Oqtane 3.4.0 Released


By: Shaun Walker

The 3.4.0 release is primarily focused on performance, as the permissions system has been overhauled to avoid unnecessary encoding and parsing of custom access control strings. This release also includes enhancements to connection string management, numerous stabilization and user experience improvements, and the ability to dynamically generate an XML sitemap for seach engine indexing.

The permissions system in Oqtane is an essential core service as it manages access control for the entire framework and extensions. Traditionally Oqtane permissions have been transformed from their native storage format into a couple of other custom formats using a variety of string manipulation techniques. The reason for this was because the very early versions of Blazor had a very simplistic JSON serializer which could only handle primitive types (ie. integers, strings, etc...). Blazor now has a robust System.Text.Json implementation which can handle complex data structures, so it is no longer necessary to use custom serialization techniques. The Oqtane logic was refactored to eliminate all custom strings and simply use standard serialized objects. This makes the code much easier to understand and maintain, reducing processing, and improving performance.

One of the areas which has resulted in some support issues in the past is connection string managemement. Developers generally expect connection strings to be located in appsettings.json, so the fact that Oqtane had a master connection string in appsettings.json but stored tenant connection strings in the master database caused some confusion. This was especially problematic when troubleshooting installation issues or trying to migrate Oqtane to new infrastructure. The framework has now been enhanced to store all connection strings in appsettings.json (upgrade logic has been included to perform this migration automatically). Special thanks goes to Daniel Mettler for submitting this enhancement request and including a detailed analysis of the problem as well as a suggested solution.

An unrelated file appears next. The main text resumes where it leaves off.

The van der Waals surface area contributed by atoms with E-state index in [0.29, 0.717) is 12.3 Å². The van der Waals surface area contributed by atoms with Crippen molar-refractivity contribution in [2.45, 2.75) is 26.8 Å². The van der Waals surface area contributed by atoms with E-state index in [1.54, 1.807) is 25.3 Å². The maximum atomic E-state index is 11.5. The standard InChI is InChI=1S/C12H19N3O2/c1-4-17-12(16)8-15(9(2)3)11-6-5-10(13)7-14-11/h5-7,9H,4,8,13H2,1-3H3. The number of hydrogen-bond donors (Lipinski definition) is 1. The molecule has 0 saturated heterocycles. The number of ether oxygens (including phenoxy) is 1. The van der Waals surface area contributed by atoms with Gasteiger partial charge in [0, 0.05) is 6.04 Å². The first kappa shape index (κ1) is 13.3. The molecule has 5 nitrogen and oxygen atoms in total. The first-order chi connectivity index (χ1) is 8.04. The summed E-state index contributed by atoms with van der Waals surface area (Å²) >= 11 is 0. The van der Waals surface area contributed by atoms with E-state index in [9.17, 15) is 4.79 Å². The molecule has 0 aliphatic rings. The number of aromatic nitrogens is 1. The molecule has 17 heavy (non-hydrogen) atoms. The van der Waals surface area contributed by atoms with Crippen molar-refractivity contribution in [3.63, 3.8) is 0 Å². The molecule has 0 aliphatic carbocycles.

An XML sitemap includes links to pages in your website that you want search engines to index. Having an XML sitemap is not a requirement, however since not all pages are easily discoverable in your site, it can be very useful in allowing search engines to find your content as it will help improve your SEO ranking. An XML sitemap generator has been added which dynamically includes all publicly accessible pages and also includes the ability for modules to generate links to specific content items (the XML sitemap for a site can be accessed at /pages/sitemap.xml).

With .NET 7 being released for public availability in November 2022, the 3.4.0 release will be the last Oqtane release based on .NET 6. The next release will be based on .NET 7 and from a semantic versioning perspective, will be versioned as 4.0.0. That being said, we do not expect any breaking changes in the Oqtane framework itself... the major version increment is solely to communicate to users that the underlying .NET dependencies have gone through a generational upgrade.

This release includes 62 pull requests by 6 different contributors, pushing the total number of project commits all-time to over 3300. The Oqtane framework continues to evolve at a rapid pace to meet the needs of .NET developers. The 3.4.0 release is available for download on Github and is running in production at https://www.oqtane.org and https://www.blazorcms.net.

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